Conserving rangeland biodiversity

June 30, 2010 at 5:42 am | Posted in Uncategorized | Leave a comment

Santolina rosmarinifolia in the new pastoretum. Left to right: Dr Mounir Louhaichi, Rangeland Ecologist; Dr Maarten van Ginkel, DDG-Research; Mr Amin Khatib, Research Associate

A new pastoretum – a field genebank for rangeland species – has been established at ICARDA’s Tel Hadya research station. The pastoretum will help conserve important rangeland species, provide seed to rehabilitate degraded rangeland areas, serve as a demonstration and training site, and as a testing ground to evaluate perennial fodder or multi-purpose plants suited to dry rangeland areas. Key species will be characterized for various traits: ecological habitat, season of use, nutritive value, and palatability. The emphasis is on species that are tolerant to drought, cold, salinity, and grazing; and species that can provide multiple benefits such as fodder, fuelwood, aromatic/medicinal uses , soil fertility improvement, erosion control etc.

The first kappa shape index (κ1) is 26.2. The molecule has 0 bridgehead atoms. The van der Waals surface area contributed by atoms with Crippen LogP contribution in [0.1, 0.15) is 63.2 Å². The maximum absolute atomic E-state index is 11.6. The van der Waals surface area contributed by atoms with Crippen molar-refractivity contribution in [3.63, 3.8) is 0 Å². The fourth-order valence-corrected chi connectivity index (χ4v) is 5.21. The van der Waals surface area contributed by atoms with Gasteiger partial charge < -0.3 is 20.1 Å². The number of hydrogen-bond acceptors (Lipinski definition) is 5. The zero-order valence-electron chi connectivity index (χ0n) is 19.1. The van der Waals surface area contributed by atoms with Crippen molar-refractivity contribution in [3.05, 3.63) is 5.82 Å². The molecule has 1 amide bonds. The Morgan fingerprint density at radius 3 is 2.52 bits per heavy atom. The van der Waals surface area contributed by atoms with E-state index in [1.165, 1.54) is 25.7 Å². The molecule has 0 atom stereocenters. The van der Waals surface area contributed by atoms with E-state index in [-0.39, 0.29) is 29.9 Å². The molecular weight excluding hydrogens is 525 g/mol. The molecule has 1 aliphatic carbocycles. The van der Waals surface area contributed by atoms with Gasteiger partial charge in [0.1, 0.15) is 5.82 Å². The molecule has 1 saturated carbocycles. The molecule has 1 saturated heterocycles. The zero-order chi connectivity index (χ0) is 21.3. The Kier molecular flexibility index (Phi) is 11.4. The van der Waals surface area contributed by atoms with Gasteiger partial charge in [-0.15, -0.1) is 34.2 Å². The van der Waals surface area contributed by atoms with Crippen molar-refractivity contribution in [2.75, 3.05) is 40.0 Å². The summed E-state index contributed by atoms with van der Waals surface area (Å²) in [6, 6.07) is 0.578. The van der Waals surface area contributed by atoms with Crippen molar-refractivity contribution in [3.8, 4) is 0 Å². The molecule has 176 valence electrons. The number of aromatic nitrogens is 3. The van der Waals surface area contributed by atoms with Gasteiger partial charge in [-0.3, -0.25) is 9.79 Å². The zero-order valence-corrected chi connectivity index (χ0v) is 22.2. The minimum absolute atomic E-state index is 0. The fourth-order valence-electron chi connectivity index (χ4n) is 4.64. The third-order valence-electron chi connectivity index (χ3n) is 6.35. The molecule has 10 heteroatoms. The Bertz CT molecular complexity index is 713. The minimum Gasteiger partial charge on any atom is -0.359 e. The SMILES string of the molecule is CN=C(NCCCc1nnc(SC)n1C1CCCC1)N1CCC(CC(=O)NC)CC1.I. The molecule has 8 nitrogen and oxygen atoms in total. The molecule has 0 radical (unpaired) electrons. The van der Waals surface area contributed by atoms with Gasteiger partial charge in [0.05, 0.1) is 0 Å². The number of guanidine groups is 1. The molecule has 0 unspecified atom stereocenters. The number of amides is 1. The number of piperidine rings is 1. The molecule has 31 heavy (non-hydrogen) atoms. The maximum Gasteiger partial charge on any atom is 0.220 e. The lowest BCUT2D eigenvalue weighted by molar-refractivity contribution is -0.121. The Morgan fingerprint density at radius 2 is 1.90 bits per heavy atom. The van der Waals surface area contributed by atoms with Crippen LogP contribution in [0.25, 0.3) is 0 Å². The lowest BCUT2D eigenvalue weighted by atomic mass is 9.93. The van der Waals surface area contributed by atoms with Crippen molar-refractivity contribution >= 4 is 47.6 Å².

This is part of ICARDA’s efforts to establish and maintain field genebanks and reference herbaria to assist in the protection and sustainable use of rangeland areas. Pastoretums have been established by national research centers in Libya and Morocco, with technical assistance from ICARDA; a similar effort has begun in Syria. ICARDA’s Rangeland Ecology and Management Unit, led by Dr Mounir Louhaichi, has also provided seeds to partner countries, where they will be tested for adaptability to local conditions, and potential to generate income for small-scale farmers.


Leave a Comment »

RSS feed for comments on this post. TrackBack URI

Leave a Reply

Fill in your details below or click an icon to log in: Logo

You are commenting using your account. Log Out / Change )

Twitter picture

You are commenting using your Twitter account. Log Out / Change )

Facebook photo

You are commenting using your Facebook account. Log Out / Change )

Google+ photo

You are commenting using your Google+ account. Log Out / Change )

Connecting to %s

Blog at
Entries and comments feeds.

%d bloggers like this: